Although a familiarity with what jewels and lotuses look like can certainly help prime the mind for this kind of spontaneous visualization, it might be best to look at these kinds of photographs outside of meditation. And I wouldn’t suggest that in your meditation you try to reproduce in your mind the images you’ve seen on a photo, but instead (as I suggested above) allow any images to emerge naturally.

In mantra practice the object of our meditation is paying attention to the sound of the mantra, and perhaps also to a mental or physical image of the Buddha or bodhisattva.

I hope this helps.

With metta,
Bodhipaksa

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Comment from Earthshine
Time: June 28, 2008, 4:54 pm

Namaste
Radiant beings of Buddha-nature.

As an invocation of Avalokitesvara, the general pronunciation of the mantra is: Om Mani Padme Hum.

As an invocation of Cherenzig, the Tibetan pronunciation of the mantra is: Om Mani Peme Hung.

May all sentient beings be endowed with happiness.
May they abide in equanimity, free from attachment or aversion.

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Comment from Bodhipaksa
Time: June 28, 2008, 8:05 pm

Hi Earthshine,

Chenrezig is just the Tibetan name for Avalokiteshvara (it’s a rough translation) and so the two are the same figure. The Tibetan form of the mantra is just a Tibetan (mis)pronunciation, so they’re not two different mantras for different figures.

I hope that’s helpful.

All the best,
Bodhipaksa

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Comment from Earthshine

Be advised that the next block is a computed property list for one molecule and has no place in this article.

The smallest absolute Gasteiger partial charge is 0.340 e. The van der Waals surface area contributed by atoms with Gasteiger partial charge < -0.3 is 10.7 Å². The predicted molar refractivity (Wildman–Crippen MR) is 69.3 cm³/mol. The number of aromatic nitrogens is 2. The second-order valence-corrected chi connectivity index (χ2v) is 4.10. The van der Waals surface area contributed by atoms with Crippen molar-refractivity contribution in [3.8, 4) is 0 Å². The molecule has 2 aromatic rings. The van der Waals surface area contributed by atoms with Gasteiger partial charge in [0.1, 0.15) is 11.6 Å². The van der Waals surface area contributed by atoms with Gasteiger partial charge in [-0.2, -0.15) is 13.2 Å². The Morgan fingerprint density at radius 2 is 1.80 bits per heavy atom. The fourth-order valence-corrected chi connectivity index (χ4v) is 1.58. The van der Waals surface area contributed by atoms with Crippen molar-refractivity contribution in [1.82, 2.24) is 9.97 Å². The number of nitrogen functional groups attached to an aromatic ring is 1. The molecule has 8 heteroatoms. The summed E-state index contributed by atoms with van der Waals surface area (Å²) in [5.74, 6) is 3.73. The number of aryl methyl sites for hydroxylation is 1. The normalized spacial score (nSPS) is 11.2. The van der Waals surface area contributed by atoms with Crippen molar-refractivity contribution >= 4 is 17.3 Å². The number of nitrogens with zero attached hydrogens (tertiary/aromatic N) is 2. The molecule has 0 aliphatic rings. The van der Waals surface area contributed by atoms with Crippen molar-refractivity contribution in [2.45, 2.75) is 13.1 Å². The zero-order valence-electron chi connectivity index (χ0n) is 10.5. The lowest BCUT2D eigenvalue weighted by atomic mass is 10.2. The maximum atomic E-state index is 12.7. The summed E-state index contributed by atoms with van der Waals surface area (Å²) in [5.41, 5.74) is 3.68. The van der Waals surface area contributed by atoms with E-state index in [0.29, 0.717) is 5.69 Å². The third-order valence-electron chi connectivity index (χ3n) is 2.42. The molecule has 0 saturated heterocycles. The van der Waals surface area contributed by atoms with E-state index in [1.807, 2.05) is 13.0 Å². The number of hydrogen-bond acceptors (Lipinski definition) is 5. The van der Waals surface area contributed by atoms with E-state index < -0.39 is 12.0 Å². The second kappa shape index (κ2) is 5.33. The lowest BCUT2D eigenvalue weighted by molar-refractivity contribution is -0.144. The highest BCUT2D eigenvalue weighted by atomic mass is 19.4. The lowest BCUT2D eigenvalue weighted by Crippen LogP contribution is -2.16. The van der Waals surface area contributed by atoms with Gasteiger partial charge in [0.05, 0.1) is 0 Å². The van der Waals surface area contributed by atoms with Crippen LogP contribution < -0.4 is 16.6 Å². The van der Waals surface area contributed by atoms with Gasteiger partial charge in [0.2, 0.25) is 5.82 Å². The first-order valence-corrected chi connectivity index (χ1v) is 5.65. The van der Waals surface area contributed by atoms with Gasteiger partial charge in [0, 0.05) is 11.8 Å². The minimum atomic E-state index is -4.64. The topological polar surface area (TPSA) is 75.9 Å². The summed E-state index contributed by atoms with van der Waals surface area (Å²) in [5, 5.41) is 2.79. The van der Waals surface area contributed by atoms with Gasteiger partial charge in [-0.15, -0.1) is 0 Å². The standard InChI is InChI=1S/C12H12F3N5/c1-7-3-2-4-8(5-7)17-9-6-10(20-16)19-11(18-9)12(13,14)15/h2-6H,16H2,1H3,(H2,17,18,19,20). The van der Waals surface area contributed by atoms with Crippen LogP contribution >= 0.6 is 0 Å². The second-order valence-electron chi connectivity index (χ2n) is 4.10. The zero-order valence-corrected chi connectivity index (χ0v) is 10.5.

Time: June 28, 2008, 10:34 pm

Hello Bodhipaksa,

I concur. They are only avatars, manifestations or embodiments of the same essential nature of love and compassion. Kind of like you and I. My previous comment was in response to doubtful’s inquiry, to which you had pretty much already elucidated. It would be most enjoyable to converse further about Vajrasattva, Zen koans, Kundalini or anything else present in the collective unconcious. Bodhi means “enlightened, luminous”; what does paksa mean?

It is always helpful.

Peace,
Earthshine

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Comment from Bodhipaksa
Time: June 29, 2008, 12:11 pm

Paksha means “wings” — so my name is “Wings of Enightenment.”

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Comment from Earthshine
Time: June 30, 2008, 3:13 am

We shall not cease from exploration
And the end of all our exploring
Will be to arrive where we started
And know the place for the first time
-T. S. Eliot Four Quartets

This web site is beyond the Beyond. It is crazy good. Overflowing with true compassionate support and good ol’ bhakti yoga. Bodhipaksa, I would just like to say: You the man! The Wingman! You are a beacon of the Light of humanity and your speech is of the unfolding of the Dharma. So… the first, primordial buddha is Samantabhadra, Siddhartha is the fourth buddha Sakyamuni and then there’s the fifth, future buddha, Maitreya. Could you possibly further clarify concerning the nature or energy of the five historical buddhas?

Until then,
Wu-wei

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Comment from Bodhipaksa
Time: July 1, 2008, 9:22 am

Hi Earthshine,

Thanks very much for your kind comments. It’s encouraging to receive expressions of appreciation.